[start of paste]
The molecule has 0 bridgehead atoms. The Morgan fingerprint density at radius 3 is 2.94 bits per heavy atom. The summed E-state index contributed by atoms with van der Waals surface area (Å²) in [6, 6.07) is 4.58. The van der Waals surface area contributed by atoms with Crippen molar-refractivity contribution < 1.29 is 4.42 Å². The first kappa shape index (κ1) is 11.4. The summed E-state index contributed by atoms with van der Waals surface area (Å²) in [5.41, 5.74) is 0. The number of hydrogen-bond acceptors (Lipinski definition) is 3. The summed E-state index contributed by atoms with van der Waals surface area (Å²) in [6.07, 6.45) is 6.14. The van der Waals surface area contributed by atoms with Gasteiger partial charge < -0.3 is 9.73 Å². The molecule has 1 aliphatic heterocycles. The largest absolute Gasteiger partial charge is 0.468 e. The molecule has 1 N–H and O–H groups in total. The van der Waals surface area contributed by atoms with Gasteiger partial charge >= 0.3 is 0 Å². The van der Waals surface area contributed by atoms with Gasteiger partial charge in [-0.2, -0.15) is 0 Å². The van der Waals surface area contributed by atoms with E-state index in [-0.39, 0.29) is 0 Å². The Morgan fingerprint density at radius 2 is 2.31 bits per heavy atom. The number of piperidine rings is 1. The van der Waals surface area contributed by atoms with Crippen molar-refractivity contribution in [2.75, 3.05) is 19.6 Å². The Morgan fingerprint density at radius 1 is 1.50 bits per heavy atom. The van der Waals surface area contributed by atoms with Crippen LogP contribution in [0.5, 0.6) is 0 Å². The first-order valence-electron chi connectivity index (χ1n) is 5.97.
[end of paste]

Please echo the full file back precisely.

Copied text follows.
The molecule has 0 bridgehead atoms. The Morgan fingerprint density at radius 3 is 2.94 bits per heavy atom. The summed E-state index contributed by atoms with van der Waals surface area (Å²) in [6, 6.07) is 4.58. The van der Waals surface area contributed by atoms with Crippen molar-refractivity contribution < 1.29 is 4.42 Å². The first kappa shape index (κ1) is 11.4. The summed E-state index contributed by atoms with van der Waals surface area (Å²) in [5.41, 5.74) is 0. The number of hydrogen-bond acceptors (Lipinski definition) is 3. The summed E-state index contributed by atoms with van der Waals surface area (Å²) in [6.07, 6.45) is 6.14. The van der Waals surface area contributed by atoms with Gasteiger partial charge < -0.3 is 9.73 Å². The molecule has 1 aliphatic heterocycles. The largest absolute Gasteiger partial charge is 0.468 e. The molecule has 1 N–H and O–H groups in total. The van der Waals surface area contributed by atoms with Gasteiger partial charge >= 0.3 is 0 Å². The van der Waals surface area contributed by atoms with Gasteiger partial charge in [-0.2, -0.15) is 0 Å². The van der Waals surface area contributed by atoms with E-state index in [-0.39, 0.29) is 0 Å². The Morgan fingerprint density at radius 2 is 2.31 bits per heavy atom. The number of piperidine rings is 1. The van der Waals surface area contributed by atoms with Crippen molar-refractivity contribution in [2.75, 3.05) is 19.6 Å². The Morgan fingerprint density at radius 1 is 1.50 bits per heavy atom. The van der Waals surface area contributed by atoms with Crippen LogP contribution in [0.5, 0.6) is 0 Å². The first-order valence-electron chi connectivity index (χ1n) is 5.97.